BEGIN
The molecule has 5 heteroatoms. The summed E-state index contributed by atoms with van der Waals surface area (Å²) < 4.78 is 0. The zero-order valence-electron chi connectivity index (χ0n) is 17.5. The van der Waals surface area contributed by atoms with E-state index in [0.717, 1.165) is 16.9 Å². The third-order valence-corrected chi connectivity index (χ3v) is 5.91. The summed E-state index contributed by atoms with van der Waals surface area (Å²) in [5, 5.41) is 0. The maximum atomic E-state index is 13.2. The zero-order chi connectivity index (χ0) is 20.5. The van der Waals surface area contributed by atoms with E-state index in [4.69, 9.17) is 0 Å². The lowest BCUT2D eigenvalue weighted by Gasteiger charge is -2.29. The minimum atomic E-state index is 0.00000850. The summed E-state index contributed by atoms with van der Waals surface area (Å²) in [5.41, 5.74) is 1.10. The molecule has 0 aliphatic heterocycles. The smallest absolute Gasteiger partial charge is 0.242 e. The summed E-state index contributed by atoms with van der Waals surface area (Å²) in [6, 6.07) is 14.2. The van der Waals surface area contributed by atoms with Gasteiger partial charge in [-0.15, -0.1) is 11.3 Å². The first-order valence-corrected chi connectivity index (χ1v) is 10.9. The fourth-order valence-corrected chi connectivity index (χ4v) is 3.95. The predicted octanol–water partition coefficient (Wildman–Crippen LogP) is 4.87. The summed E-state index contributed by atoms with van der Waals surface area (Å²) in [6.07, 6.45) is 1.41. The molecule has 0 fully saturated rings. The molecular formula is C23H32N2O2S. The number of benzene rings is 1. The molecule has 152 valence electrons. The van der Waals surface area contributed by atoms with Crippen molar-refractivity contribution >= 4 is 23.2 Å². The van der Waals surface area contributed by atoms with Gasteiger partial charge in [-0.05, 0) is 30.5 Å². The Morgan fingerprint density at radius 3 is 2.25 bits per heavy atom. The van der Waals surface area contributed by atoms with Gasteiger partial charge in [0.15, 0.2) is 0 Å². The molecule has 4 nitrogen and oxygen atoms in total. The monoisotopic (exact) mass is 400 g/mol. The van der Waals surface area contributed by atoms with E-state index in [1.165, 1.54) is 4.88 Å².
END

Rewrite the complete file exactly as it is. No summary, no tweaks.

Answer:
The molecule has 5 heteroatoms. The summed E-state index contributed by atoms with van der Waals surface area (Å²) < 4.78 is 0. The zero-order valence-electron chi connectivity index (χ0n) is 17.5. The van der Waals surface area contributed by atoms with E-state index in [0.717, 1.165) is 16.9 Å². The third-order valence-corrected chi connectivity index (χ3v) is 5.91. The summed E-state index contributed by atoms with van der Waals surface area (Å²) in [5, 5.41) is 0. The maximum atomic E-state index is 13.2. The zero-order chi connectivity index (χ0) is 20.5. The van der Waals surface area contributed by atoms with E-state index in [4.69, 9.17) is 0 Å². The lowest BCUT2D eigenvalue weighted by Gasteiger charge is -2.29. The minimum atomic E-state index is 0.00000850. The summed E-state index contributed by atoms with van der Waals surface area (Å²) in [5.41, 5.74) is 1.10. The molecule has 0 aliphatic heterocycles. The smallest absolute Gasteiger partial charge is 0.242 e. The summed E-state index contributed by atoms with van der Waals surface area (Å²) in [6, 6.07) is 14.2. The van der Waals surface area contributed by atoms with Gasteiger partial charge in [-0.15, -0.1) is 11.3 Å². The first-order valence-corrected chi connectivity index (χ1v) is 10.9. The fourth-order valence-corrected chi connectivity index (χ4v) is 3.95. The predicted octanol–water partition coefficient (Wildman–Crippen LogP) is 4.87. The summed E-state index contributed by atoms with van der Waals surface area (Å²) in [6.07, 6.45) is 1.41. The molecule has 0 fully saturated rings. The molecular formula is C23H32N2O2S. The number of benzene rings is 1. The molecule has 152 valence electrons. The van der Waals surface area contributed by atoms with Crippen molar-refractivity contribution >= 4 is 23.2 Å². The van der Waals surface area contributed by atoms with Gasteiger partial charge in [-0.05, 0) is 30.5 Å². The Morgan fingerprint density at radius 3 is 2.25 bits per heavy atom. The van der Waals surface area contributed by atoms with Gasteiger partial charge in [0.15, 0.2) is 0 Å². The molecule has 4 nitrogen and oxygen atoms in total. The monoisotopic (exact) mass is 400 g/mol. The van der Waals surface area contributed by atoms with E-state index in [1.165, 1.54) is 4.88 Å².